Levon Helm


levon helm 615

by Tony Leone

I can remember when and where it was that I first became aware of Levon Helm. In the early 80s, when MTV was just starting out, they would occasionally play clips from concert movies as videos. I was about 12 years old and had been playing drums in a band for about a year. I had also been doing some singing from the kit.

One afternoon, a clip from something called, “The Last Waltz” came on by a group I’d never heard of called The Band. They were playing a song called,”The Night They Drove Old Dixie Down.”

The drummer was playing a black marine pearl Gretsch kit that looked a lot like the ’60 Slingerland kit I had inherited from my dad. He was stationed at stage left more towards the front of the stage, his kit cocked to the side so you could see everything he was doing. There was a vocal mic goose necked directly over his head and he was singing lead with every ounce of his being.

His playing was completely different from all the other drummers I had been hearing and seeing at that time. For starters he had a basic 4 piece kit with just a few cymbals,not one of those huge drum cages with toms and cymbals surrounding him. He held the sticks traditional grip with the left stick in a sideways fashion. I had learned traditional grip from my Dad who was a drummer himself, but many of my drummer friends played “matched grip” as did most of the other drummers I’d been aware of then.

His rhythmic feel was loose and fluid, yet rock solid, deep and funky. His drumming seemed to weave in, out and around the vocal line rather than lock it in with a static “time keeping” groove. His touch was sharp and sophisticated. His sound was low, warm, thuddy, clunky, chunky. Like a gut-bucket, second line, Salvation Army band. There were pauses and big breaths in the music that he accentuated with his bass drum and with press rolls. It totally blew me away and I immediately identified with it. I felt like he was playing the way I wanted to play. For months I walked around thinking the guy I saw was possibly Kris Kristofferson on drums but I didn’t know for sure….

A few months later I was in our backyard raking leaves with the radio on. The local rock station was playing “blocks” from A-Z of the greatest rock bands of all time all weekend. They started the Bs with The Band. I immediately got excited hoping to hear that “Dixie” tune again. Instead,the first tune started with a funky riff between the bass and drums. It was,”Up On Cripple Creek”. The tempo was deep, way back,and the pocket was wide as a river. At the time I considered myself an expert on all of the classic rock bands but this was really like nothing I’d heard before. It was so organic sounding. Real. Unprocessed. It sounded like some guys playing in a room together and the rhythm gave you something to hang your hat on right away. The vocal came in with a soulful southern twang that worked in tandem with the drum beat. They danced around each
other like two prize fighters at the beginning of a championship fight. It hit me like lightning.

If you had told me that day that I’d ever get to meet Levon Helm, let alone play music and share the stage with him, I would have yelled for the neighbors and called the cops. But through his daughter Amy, my bandmate in Ollabelle, we all got to meet him and share many great times together. Musically and otherwise. What I found was that the soulfulness, the realness, the earthiness and that delta swing were ALL who this man really was. The guy you felt like you knew in those songs through that voice and those stories, and that incredible, perfectly placed backbeat was exactly the guy you met, if you were lucky enough to meet him. And if you were so lucky, he went out of his way to make you feel comfortable, included and welcome. He loved people, telling stories and, above all, laughter.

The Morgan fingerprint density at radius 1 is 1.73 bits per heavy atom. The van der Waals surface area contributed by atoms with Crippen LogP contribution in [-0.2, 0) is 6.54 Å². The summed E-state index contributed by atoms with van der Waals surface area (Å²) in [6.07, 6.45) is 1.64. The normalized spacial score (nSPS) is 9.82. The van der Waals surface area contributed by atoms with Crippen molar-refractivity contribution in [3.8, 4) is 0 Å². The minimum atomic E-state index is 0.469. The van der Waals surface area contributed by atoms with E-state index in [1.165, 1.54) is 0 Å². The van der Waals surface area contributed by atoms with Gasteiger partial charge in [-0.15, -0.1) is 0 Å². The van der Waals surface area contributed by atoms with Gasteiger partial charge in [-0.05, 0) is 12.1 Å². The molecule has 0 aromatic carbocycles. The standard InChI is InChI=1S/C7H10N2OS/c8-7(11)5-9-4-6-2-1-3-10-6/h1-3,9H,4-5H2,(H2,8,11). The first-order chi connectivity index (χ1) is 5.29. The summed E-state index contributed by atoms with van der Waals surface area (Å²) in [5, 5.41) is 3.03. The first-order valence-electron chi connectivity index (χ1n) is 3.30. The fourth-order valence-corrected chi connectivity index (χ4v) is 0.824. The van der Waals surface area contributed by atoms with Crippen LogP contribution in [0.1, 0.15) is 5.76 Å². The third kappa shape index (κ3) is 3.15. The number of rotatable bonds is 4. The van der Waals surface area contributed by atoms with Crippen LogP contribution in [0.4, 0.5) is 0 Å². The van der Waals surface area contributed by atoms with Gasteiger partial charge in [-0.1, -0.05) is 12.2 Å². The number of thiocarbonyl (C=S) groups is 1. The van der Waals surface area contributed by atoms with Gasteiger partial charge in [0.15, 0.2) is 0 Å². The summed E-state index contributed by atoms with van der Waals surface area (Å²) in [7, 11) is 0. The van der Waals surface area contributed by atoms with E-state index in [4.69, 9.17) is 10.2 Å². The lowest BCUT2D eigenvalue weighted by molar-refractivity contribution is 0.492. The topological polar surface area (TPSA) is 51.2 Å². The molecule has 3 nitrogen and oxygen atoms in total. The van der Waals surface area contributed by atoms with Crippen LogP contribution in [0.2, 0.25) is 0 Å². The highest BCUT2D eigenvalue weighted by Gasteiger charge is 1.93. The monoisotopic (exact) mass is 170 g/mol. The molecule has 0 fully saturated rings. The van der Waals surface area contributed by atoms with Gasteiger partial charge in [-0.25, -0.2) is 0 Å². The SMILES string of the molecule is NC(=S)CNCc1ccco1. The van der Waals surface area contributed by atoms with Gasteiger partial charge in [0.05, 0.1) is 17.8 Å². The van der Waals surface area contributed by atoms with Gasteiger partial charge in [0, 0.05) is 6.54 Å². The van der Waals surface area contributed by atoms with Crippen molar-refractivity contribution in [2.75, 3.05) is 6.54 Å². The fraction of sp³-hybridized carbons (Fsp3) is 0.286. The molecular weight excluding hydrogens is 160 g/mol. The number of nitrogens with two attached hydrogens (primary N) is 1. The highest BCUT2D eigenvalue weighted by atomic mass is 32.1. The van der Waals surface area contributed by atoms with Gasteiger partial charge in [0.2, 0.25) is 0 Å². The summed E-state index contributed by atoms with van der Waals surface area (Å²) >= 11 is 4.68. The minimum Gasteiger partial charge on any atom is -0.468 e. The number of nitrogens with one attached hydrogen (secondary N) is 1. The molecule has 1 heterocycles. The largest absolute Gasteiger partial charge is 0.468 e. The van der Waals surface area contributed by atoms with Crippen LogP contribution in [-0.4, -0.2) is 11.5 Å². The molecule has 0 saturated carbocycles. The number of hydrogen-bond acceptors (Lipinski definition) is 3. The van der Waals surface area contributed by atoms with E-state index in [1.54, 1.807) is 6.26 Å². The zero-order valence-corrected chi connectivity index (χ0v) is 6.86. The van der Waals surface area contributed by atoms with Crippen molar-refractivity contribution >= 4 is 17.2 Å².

On April 19th, 2012 the music world lost one of its true originals. He was the kind of musician who had no filter between his soul and his hands or voice. He was born and raised at the birthplace of rock n’roll. His lifelong teachers had been the road and the audience. His mission was to make the people dance,smile and feel good. And he seemed always able to tap into that well of light and share it with us all.

Though his passing has caused a tremor of loss through the world of music lovers, his legacy is his music and the joy, tenacity, and celebration of life that it held and conveyed.

Posted in 1960s, 1970s, 2000s, Decade of Note, Drummers, Instrument

Clyde Stubblefield



“Give the drummer some” grunted James Brown on one of his signature hits, Cold Sweat. That drummer, who was crucial in helping Brown create a whole new genre (funk) in the late 60s, was Clyde Stubblefield – a true Rock and Roll Joe. One of the most influential drummers in rock history, and probably the most-sampled, is largely unknown so Rock and Roll Joe wants to give the drummer some.

Stubblefield was in James Brown’s band for only about 5 years but he played on many iconic hits at a time when Brown was changing the face of rhythm and blues. In addition to Cold Sweat, Stubblefield played on monster hits like Mother Popcorn, Say it Loud – I’m Black and I’m Proud and arguably the most famous drum break of all, Funky Drummer.

His rhythms were innovative and have become timeless as hip-hop artists have gone back to the Stubblefield well over and over again. Despite this amazing legacy, Clyde Stubblefield is not a well known name. Read this recent article in the New York Times for an interesting update on Stubblefield’s story. And then put on some of his music and try not to get up and dance.

Posted in 1960s, Drummers